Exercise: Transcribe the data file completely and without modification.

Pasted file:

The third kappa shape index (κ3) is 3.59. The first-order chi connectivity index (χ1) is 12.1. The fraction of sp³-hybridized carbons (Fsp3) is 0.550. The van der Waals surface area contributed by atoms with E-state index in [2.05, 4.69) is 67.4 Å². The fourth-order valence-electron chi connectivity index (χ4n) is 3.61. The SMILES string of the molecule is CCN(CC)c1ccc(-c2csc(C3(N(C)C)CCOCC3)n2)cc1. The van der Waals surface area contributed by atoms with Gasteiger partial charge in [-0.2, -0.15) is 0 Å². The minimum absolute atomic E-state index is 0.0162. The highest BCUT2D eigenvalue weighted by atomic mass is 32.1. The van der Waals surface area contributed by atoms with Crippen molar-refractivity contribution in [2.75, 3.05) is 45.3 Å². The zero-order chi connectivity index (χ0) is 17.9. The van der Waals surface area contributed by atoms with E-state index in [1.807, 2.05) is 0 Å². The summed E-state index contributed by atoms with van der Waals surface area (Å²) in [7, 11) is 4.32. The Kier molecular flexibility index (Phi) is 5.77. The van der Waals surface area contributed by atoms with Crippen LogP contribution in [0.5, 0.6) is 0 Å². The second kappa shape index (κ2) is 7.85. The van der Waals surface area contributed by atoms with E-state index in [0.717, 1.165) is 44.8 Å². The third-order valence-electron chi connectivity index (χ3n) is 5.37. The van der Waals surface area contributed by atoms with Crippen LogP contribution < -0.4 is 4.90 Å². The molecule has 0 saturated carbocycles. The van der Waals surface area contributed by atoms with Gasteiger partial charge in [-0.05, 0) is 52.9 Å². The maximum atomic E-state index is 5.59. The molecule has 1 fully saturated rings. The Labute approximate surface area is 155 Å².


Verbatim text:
The third kappa shape index (κ3) is 3.59. The first-order chi connectivity index (χ1) is 12.1. The fraction of sp³-hybridized carbons (Fsp3) is 0.550. The van der Waals surface area contributed by atoms with E-state index in [2.05, 4.69) is 67.4 Å². The fourth-order valence-electron chi connectivity index (χ4n) is 3.61. The SMILES string of the molecule is CCN(CC)c1ccc(-c2csc(C3(N(C)C)CCOCC3)n2)cc1. The van der Waals surface area contributed by atoms with Gasteiger partial charge in [-0.2, -0.15) is 0 Å². The minimum absolute atomic E-state index is 0.0162. The highest BCUT2D eigenvalue weighted by atomic mass is 32.1. The van der Waals surface area contributed by atoms with Crippen molar-refractivity contribution in [2.75, 3.05) is 45.3 Å². The zero-order chi connectivity index (χ0) is 17.9. The van der Waals surface area contributed by atoms with E-state index in [1.807, 2.05) is 0 Å². The summed E-state index contributed by atoms with van der Waals surface area (Å²) in [7, 11) is 4.32. The Kier molecular flexibility index (Phi) is 5.77. The van der Waals surface area contributed by atoms with Crippen LogP contribution in [0.5, 0.6) is 0 Å². The second kappa shape index (κ2) is 7.85. The van der Waals surface area contributed by atoms with E-state index in [0.717, 1.165) is 44.8 Å². The third-order valence-electron chi connectivity index (χ3n) is 5.37. The van der Waals surface area contributed by atoms with Crippen LogP contribution < -0.4 is 4.90 Å². The molecule has 0 saturated carbocycles. The van der Waals surface area contributed by atoms with Gasteiger partial charge in [-0.05, 0) is 52.9 Å². The maximum atomic E-state index is 5.59. The molecule has 1 fully saturated rings. The Labute approximate surface area is 155 Å².